Some may view my observations thus far as kowtowing to a cook who is still learning and failing to teach that cook the proper amount of discipline to be successful. Just the opposite – I think that chefs should be even more astute at requiring observance of standards, expecting excellence in everything that a cook does, and holding each person accountable for these expectations.


The chef’s goal is always to build a strong, cohesive, fully committed team.  Without this goal, the chef and the restaurant will never reach an acceptable level of success. This should thus be the focus of today’s chef – find the right players, teach and mentor them, expect them to work well together, hold them to the highest standards, and reward them for a job well done. The aforementioned points are designed to get to that result.


The phrase: “Attitude is everything” has a lot of merit. The process of  building a kitchen team of the current generation of cooks begins with looking for the attributes that define how well an entry-level cook will adapt. The most important attribute is a positive attitude. Hire the attitude that is defined by enthusiasm, interest in learning, a cup half full approach to life,    and a true attitude of interest in food and cooking. Everything else can be taught.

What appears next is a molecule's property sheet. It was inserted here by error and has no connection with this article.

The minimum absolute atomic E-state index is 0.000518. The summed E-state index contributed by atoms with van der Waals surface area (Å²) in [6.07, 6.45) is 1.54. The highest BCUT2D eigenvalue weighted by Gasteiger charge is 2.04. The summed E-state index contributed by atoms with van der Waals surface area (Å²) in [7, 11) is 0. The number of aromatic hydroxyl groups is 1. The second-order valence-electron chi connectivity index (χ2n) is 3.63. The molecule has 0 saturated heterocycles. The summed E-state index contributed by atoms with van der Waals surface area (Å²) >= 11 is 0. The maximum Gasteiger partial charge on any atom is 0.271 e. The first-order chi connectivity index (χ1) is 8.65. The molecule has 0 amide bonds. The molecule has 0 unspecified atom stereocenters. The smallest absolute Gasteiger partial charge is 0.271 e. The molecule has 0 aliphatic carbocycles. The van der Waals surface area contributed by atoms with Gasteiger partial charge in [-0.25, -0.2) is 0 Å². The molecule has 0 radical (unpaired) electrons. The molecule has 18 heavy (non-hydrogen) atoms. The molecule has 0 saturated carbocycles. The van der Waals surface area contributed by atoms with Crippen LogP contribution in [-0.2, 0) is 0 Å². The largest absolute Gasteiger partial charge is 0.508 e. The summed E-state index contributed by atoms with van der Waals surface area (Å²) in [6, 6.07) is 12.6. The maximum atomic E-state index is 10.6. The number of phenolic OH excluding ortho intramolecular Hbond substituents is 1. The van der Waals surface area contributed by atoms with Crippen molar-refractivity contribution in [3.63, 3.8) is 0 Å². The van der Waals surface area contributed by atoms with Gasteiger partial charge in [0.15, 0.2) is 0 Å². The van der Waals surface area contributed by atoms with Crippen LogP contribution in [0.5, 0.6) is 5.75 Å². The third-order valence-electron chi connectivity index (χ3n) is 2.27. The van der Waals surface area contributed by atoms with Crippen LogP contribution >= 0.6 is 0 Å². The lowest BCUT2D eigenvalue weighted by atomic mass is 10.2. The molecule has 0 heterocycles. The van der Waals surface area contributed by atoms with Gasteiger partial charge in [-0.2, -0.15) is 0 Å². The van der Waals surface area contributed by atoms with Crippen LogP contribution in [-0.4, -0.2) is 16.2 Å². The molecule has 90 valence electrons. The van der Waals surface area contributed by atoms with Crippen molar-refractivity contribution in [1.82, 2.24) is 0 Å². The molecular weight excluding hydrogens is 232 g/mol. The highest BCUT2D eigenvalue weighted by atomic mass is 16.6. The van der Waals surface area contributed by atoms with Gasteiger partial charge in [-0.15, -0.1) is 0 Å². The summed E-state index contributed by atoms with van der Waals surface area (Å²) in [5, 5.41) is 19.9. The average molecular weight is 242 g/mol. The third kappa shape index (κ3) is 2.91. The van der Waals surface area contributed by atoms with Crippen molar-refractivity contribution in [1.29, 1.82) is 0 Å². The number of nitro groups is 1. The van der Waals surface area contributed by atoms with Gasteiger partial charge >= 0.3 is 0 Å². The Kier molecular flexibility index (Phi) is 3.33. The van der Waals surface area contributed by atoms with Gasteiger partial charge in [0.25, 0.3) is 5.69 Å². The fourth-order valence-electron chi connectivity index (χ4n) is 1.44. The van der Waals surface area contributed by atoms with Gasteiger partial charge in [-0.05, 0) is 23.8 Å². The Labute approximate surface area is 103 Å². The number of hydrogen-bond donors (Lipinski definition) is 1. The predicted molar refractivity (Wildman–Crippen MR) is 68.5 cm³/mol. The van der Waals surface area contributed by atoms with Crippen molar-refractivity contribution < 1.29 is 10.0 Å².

Well, it doesn’t always work. If a cook truly is lazy, lacks the commitment to improve, fails the dependability test, doesn’t play well in the sandbox with others, and lacks that real love of food, then the chef must move that individual out the door. Never do this without taking the opportunity to impart a lesson on life – this is what a mentor does.


If you had an open mind that allowed you to read through this article in its   entirety, then you should understand that as our industry is changing, so must the chefs, managers, and operators. Don’t assume that the problem is always this new generation of employees, but rather first take a look in the mirror and view your responsibility to take the lead.


Harvest America Ventures, LLC

Restaurant Consulting and Training